KD: Not at all. I have an idea for a 'Brothers Blood' video, which would be cool, but I'm not a very visual thinker but a lot more verbal. Sherng-Lee Huang directed the video and we went through this company '$99 Videos' who challenge directors to make a music video for under $100 and are sponsored by Verizon (US cell phone network), which allows them to have the finances to do this. The directors have to shoot and edit a video in two days for $100. We heard about them and pitched the idea for 'I Could Be With Anyone' and I liked the idea. It was very intimate and funny in certain areas. The director got certain things about that song which is that it's a sunny song, which has got oil slicks underneath, and he saw those. I love the video. It was pretty awkward for me as I've never really acted in a video or been in a video where people were acting. I really thought he did a great job and I'm happy with it. I was able to be critical and have an input. I read the treatment and said what I thought, more of an editor than a generator. It was his idea though for sure.

ATP: When can we expect a vinyl release 'Brothers Blood'?
KD: I think it will be out in the US this summer on Academy Fight Song, who put out 'Put Your Ghost To Rest' and 'Another Bag Of Bones' EP. They didn't come out at the same time due to legal bullshit. Right now I have a small label in Germany, the UK, the US (but connected to a multi-national conglomerate) so when I do anything anywhere else, they have to okay it. That's why it's taken three months to get out in the UK, it won't come out in mainland Europe till August-September, it won't come out on vinyl till August. It took forever. The second record we do with Favorite Gentleman Records, I will make sure all of this stuff is sorted out four months before it is due to come out, so it can be released everywhere all at the same time.

ATP: How did you sign with Big Scary Monsters in the UK?
KD: I didn't know about them except for that they worked with Get Cape. Wear Cape. Fly and Anathallo. We met Kevin (Douch - owner of BSM Records) at SXSW this year and it seemed as if he got it. He was committed, smart and understood where I was at. If he were to put my record out, it would be mutually beneficial because he is walking into: a guy who has never had an official release in the UK or press presence, just touring, word of mouth. Kevin knew he would be getting, not a guy on the same level as Brand New status, but a 75-100 people kind of crowd anywhere in the country more or less. Kevin would get the record that has received the best reviews and, not to say it's a slam dunk for him, it's not like, if you put a Kevin Devine record out, you are going to sell 10 million records, you have to work to make it connect but, the timing is right. His work ethic is good and I've spent a lot of time with him recently. Kevin seems like a great kid and works really hard, the whole operation is the right fit and I'm glad I'm here.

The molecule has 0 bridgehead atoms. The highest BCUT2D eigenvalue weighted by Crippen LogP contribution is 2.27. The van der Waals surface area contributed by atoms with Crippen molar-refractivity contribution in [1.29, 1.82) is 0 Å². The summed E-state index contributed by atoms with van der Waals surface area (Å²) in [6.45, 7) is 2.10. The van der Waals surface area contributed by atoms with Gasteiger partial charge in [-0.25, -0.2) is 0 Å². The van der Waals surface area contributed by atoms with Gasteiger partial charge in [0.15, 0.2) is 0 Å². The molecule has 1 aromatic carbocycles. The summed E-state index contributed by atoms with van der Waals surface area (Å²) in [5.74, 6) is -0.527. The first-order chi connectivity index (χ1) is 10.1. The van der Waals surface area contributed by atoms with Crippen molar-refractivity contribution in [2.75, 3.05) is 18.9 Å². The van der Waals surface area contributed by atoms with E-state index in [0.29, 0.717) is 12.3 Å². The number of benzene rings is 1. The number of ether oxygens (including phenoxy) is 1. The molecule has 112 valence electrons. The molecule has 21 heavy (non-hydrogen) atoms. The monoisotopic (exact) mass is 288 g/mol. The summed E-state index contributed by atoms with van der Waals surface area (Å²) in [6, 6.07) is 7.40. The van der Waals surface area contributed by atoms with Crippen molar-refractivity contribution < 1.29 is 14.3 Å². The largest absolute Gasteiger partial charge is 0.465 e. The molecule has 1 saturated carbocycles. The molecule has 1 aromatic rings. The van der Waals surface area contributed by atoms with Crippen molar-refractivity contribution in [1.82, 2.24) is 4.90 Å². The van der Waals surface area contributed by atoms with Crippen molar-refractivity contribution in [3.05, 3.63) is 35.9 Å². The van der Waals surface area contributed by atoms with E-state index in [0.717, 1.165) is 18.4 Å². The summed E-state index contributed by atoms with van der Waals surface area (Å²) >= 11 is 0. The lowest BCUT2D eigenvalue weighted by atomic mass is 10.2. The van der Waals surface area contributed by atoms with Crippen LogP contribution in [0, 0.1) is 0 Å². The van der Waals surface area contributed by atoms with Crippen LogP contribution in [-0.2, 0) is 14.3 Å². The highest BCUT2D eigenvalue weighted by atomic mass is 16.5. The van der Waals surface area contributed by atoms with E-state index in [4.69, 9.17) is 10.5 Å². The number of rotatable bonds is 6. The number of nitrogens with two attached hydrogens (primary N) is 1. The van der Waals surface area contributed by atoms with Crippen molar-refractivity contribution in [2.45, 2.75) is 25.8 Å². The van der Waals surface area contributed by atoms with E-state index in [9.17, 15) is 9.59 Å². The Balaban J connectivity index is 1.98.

ATP: Any plans to bring Brian Bonz (plays on 'Brothers Blood'/tours with Kevin) to the UK?
KD: I would love to when we next do a headline tour, but I don't know when that'll be. Probably on this record, maybe late this year or next, but I don't know what the plan is yet.

ATP: How long do you plan to be on the road with this release?
KD: As long as its justified. We are trying to get a release for Australia, Germany, Austria, Switzerland and Netherlands; when that's sorted, I'll tour there. I could see being on tour with this record for two years, it all depends if there is a demand. If there is nothing that comes up, then I can't tour on it. We'll see. I hope to write another record and get some time to write. This record is still new and trying to find its audience. I'm a grower. It seems like, people hear it and the third or fourth time they listen to it, they get it. If it takes touring two years on every record until I don't want to tour anymore, which is a very real possibility, I’ll do it, but I'm not at that stage right now.

'Brothers Blood' is out 20th July on Big Scary Monsters Records.